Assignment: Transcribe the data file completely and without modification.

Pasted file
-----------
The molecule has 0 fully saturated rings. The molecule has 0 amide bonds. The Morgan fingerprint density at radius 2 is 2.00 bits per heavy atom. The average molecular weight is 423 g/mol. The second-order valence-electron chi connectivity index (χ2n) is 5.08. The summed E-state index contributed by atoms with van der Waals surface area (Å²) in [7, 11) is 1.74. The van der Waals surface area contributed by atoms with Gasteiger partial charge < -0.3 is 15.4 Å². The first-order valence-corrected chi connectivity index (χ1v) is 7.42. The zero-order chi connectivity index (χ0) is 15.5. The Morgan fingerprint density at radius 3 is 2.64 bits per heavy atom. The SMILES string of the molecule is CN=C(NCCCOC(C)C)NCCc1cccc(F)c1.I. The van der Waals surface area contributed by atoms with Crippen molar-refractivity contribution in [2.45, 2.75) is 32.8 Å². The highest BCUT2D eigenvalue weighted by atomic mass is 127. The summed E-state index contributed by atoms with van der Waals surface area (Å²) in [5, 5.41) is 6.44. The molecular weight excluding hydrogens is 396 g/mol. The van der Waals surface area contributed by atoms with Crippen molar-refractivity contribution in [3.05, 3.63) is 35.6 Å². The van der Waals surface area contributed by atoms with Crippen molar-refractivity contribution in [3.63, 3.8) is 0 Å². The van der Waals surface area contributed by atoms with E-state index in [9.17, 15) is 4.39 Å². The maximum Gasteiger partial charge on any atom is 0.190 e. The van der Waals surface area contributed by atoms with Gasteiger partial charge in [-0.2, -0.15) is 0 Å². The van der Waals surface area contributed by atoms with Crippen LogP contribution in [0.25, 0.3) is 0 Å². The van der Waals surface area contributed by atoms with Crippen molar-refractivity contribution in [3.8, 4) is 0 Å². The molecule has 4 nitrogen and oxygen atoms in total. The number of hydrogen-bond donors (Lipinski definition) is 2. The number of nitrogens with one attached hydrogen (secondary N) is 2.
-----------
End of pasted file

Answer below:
The molecule has 0 fully saturated rings. The molecule has 0 amide bonds. The Morgan fingerprint density at radius 2 is 2.00 bits per heavy atom. The average molecular weight is 423 g/mol. The second-order valence-electron chi connectivity index (χ2n) is 5.08. The summed E-state index contributed by atoms with van der Waals surface area (Å²) in [7, 11) is 1.74. The van der Waals surface area contributed by atoms with Gasteiger partial charge < -0.3 is 15.4 Å². The first-order valence-corrected chi connectivity index (χ1v) is 7.42. The zero-order chi connectivity index (χ0) is 15.5. The Morgan fingerprint density at radius 3 is 2.64 bits per heavy atom. The SMILES string of the molecule is CN=C(NCCCOC(C)C)NCCc1cccc(F)c1.I. The van der Waals surface area contributed by atoms with Crippen molar-refractivity contribution in [2.45, 2.75) is 32.8 Å². The highest BCUT2D eigenvalue weighted by atomic mass is 127. The summed E-state index contributed by atoms with van der Waals surface area (Å²) in [5, 5.41) is 6.44. The molecular weight excluding hydrogens is 396 g/mol. The van der Waals surface area contributed by atoms with Crippen molar-refractivity contribution in [3.05, 3.63) is 35.6 Å². The van der Waals surface area contributed by atoms with Crippen molar-refractivity contribution in [3.63, 3.8) is 0 Å². The van der Waals surface area contributed by atoms with E-state index in [9.17, 15) is 4.39 Å². The maximum Gasteiger partial charge on any atom is 0.190 e. The van der Waals surface area contributed by atoms with Gasteiger partial charge in [-0.2, -0.15) is 0 Å². The van der Waals surface area contributed by atoms with Crippen LogP contribution in [0.25, 0.3) is 0 Å². The van der Waals surface area contributed by atoms with Crippen molar-refractivity contribution in [3.8, 4) is 0 Å². The molecule has 4 nitrogen and oxygen atoms in total. The number of hydrogen-bond donors (Lipinski definition) is 2. The number of nitrogens with one attached hydrogen (secondary N) is 2.